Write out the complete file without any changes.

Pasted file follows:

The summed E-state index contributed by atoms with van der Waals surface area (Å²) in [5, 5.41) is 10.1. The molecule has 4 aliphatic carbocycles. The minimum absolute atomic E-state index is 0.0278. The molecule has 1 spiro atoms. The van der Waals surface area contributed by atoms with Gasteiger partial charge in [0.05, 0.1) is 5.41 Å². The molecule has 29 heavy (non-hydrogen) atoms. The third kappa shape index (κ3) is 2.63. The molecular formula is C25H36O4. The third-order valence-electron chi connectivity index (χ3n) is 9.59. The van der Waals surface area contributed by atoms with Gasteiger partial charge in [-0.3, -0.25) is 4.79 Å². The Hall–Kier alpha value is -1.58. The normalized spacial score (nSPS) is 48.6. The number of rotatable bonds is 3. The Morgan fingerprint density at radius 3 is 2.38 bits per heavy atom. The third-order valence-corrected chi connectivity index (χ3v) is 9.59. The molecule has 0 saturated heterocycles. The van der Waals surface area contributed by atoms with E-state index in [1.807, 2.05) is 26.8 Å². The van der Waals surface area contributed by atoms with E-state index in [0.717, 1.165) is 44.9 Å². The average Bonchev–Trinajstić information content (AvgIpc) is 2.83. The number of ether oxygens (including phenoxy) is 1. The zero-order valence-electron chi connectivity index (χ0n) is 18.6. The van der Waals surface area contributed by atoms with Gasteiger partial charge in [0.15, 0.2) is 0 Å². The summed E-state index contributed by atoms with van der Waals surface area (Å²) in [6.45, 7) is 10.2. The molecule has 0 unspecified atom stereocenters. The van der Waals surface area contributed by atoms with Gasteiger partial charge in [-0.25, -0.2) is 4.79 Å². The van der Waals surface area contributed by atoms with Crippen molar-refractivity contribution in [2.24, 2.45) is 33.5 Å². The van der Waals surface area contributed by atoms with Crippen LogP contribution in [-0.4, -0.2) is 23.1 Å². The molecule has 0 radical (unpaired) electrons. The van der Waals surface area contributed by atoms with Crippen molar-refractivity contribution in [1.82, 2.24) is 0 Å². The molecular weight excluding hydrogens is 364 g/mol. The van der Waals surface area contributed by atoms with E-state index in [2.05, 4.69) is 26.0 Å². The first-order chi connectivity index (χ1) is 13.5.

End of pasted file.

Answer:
The summed E-state index contributed by atoms with van der Waals surface area (Å²) in [5, 5.41) is 10.1. The molecule has 4 aliphatic carbocycles. The minimum absolute atomic E-state index is 0.0278. The molecule has 1 spiro atoms. The van der Waals surface area contributed by atoms with Gasteiger partial charge in [0.05, 0.1) is 5.41 Å². The molecule has 29 heavy (non-hydrogen) atoms. The third kappa shape index (κ3) is 2.63. The molecular formula is C25H36O4. The third-order valence-electron chi connectivity index (χ3n) is 9.59. The van der Waals surface area contributed by atoms with Gasteiger partial charge in [-0.3, -0.25) is 4.79 Å². The Hall–Kier alpha value is -1.58. The normalized spacial score (nSPS) is 48.6. The number of rotatable bonds is 3. The Morgan fingerprint density at radius 3 is 2.38 bits per heavy atom. The third-order valence-corrected chi connectivity index (χ3v) is 9.59. The molecule has 0 saturated heterocycles. The van der Waals surface area contributed by atoms with E-state index in [1.807, 2.05) is 26.8 Å². The van der Waals surface area contributed by atoms with E-state index in [0.717, 1.165) is 44.9 Å². The average Bonchev–Trinajstić information content (AvgIpc) is 2.83. The number of ether oxygens (including phenoxy) is 1. The zero-order valence-electron chi connectivity index (χ0n) is 18.6. The van der Waals surface area contributed by atoms with Gasteiger partial charge in [0.15, 0.2) is 0 Å². The summed E-state index contributed by atoms with van der Waals surface area (Å²) in [6.45, 7) is 10.2. The molecule has 0 unspecified atom stereocenters. The van der Waals surface area contributed by atoms with Gasteiger partial charge in [-0.25, -0.2) is 4.79 Å². The van der Waals surface area contributed by atoms with Crippen molar-refractivity contribution in [2.24, 2.45) is 33.5 Å². The van der Waals surface area contributed by atoms with Crippen LogP contribution in [-0.4, -0.2) is 23.1 Å². The molecule has 0 radical (unpaired) electrons. The van der Waals surface area contributed by atoms with Crippen molar-refractivity contribution in [1.82, 2.24) is 0 Å². The molecular weight excluding hydrogens is 364 g/mol. The van der Waals surface area contributed by atoms with E-state index in [2.05, 4.69) is 26.0 Å². The first-order chi connectivity index (χ1) is 13.5.